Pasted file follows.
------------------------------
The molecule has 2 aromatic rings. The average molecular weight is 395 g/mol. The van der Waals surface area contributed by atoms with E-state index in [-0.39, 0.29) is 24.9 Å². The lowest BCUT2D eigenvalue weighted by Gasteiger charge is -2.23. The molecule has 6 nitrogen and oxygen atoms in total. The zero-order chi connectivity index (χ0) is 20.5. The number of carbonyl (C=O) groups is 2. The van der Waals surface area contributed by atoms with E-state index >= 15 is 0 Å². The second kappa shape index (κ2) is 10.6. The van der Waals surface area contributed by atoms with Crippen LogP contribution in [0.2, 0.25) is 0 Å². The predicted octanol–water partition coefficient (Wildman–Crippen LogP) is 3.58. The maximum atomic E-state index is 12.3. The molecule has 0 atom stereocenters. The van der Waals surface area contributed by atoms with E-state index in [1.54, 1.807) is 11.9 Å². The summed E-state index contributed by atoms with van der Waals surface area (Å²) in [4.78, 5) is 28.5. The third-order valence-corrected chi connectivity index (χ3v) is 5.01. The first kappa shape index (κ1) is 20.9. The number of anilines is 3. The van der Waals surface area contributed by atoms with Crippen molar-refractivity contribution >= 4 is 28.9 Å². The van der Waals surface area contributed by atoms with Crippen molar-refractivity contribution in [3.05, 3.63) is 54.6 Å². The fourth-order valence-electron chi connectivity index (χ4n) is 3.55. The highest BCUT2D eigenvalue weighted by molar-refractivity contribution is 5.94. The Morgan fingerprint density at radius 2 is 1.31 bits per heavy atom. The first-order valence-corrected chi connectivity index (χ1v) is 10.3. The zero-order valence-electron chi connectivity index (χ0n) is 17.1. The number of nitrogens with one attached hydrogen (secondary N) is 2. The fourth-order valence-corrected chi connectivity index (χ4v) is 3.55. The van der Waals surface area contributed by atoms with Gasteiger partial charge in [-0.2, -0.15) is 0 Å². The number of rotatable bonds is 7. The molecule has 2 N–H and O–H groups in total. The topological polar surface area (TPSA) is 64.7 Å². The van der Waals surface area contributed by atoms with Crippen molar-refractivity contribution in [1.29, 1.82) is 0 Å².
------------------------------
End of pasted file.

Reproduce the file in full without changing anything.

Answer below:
The molecule has 2 aromatic rings. The average molecular weight is 395 g/mol. The van der Waals surface area contributed by atoms with E-state index in [-0.39, 0.29) is 24.9 Å². The lowest BCUT2D eigenvalue weighted by Gasteiger charge is -2.23. The molecule has 6 nitrogen and oxygen atoms in total. The zero-order chi connectivity index (χ0) is 20.5. The number of carbonyl (C=O) groups is 2. The van der Waals surface area contributed by atoms with E-state index >= 15 is 0 Å². The second kappa shape index (κ2) is 10.6. The van der Waals surface area contributed by atoms with Crippen LogP contribution in [0.2, 0.25) is 0 Å². The predicted octanol–water partition coefficient (Wildman–Crippen LogP) is 3.58. The maximum atomic E-state index is 12.3. The molecule has 0 atom stereocenters. The van der Waals surface area contributed by atoms with E-state index in [1.54, 1.807) is 11.9 Å². The summed E-state index contributed by atoms with van der Waals surface area (Å²) in [4.78, 5) is 28.5. The third-order valence-corrected chi connectivity index (χ3v) is 5.01. The first kappa shape index (κ1) is 20.9. The number of anilines is 3. The van der Waals surface area contributed by atoms with Crippen molar-refractivity contribution >= 4 is 28.9 Å². The van der Waals surface area contributed by atoms with Crippen molar-refractivity contribution in [3.05, 3.63) is 54.6 Å². The fourth-order valence-electron chi connectivity index (χ4n) is 3.55. The highest BCUT2D eigenvalue weighted by molar-refractivity contribution is 5.94. The Morgan fingerprint density at radius 2 is 1.31 bits per heavy atom. The first-order valence-corrected chi connectivity index (χ1v) is 10.3. The zero-order valence-electron chi connectivity index (χ0n) is 17.1. The number of nitrogens with one attached hydrogen (secondary N) is 2. The fourth-order valence-corrected chi connectivity index (χ4v) is 3.55. The van der Waals surface area contributed by atoms with Gasteiger partial charge in [-0.2, -0.15) is 0 Å². The number of rotatable bonds is 7. The molecule has 2 N–H and O–H groups in total. The topological polar surface area (TPSA) is 64.7 Å². The van der Waals surface area contributed by atoms with Crippen molar-refractivity contribution in [1.29, 1.82) is 0 Å².